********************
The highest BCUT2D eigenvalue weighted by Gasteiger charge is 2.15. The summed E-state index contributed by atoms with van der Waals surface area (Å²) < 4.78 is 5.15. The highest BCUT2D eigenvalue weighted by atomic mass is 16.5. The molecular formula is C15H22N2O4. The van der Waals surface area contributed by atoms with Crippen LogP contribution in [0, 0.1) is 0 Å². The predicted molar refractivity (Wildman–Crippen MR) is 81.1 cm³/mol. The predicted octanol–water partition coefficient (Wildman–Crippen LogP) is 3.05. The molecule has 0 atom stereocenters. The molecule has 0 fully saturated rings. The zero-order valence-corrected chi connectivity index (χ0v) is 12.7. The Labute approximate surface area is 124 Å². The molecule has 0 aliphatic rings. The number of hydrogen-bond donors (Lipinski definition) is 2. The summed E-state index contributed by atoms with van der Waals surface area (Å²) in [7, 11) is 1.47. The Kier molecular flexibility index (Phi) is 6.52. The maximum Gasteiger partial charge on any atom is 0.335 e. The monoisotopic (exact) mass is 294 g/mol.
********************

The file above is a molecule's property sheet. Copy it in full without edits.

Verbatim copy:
The highest BCUT2D eigenvalue weighted by Gasteiger charge is 2.15. The summed E-state index contributed by atoms with van der Waals surface area (Å²) < 4.78 is 5.15. The highest BCUT2D eigenvalue weighted by atomic mass is 16.5. The molecular formula is C15H22N2O4. The van der Waals surface area contributed by atoms with Crippen LogP contribution in [0, 0.1) is 0 Å². The predicted molar refractivity (Wildman–Crippen MR) is 81.1 cm³/mol. The predicted octanol–water partition coefficient (Wildman–Crippen LogP) is 3.05. The molecule has 0 atom stereocenters. The molecule has 0 fully saturated rings. The zero-order valence-corrected chi connectivity index (χ0v) is 12.7. The Labute approximate surface area is 124 Å². The molecule has 0 aliphatic rings. The number of hydrogen-bond donors (Lipinski definition) is 2. The summed E-state index contributed by atoms with van der Waals surface area (Å²) in [7, 11) is 1.47. The Kier molecular flexibility index (Phi) is 6.52. The maximum Gasteiger partial charge on any atom is 0.335 e. The monoisotopic (exact) mass is 294 g/mol.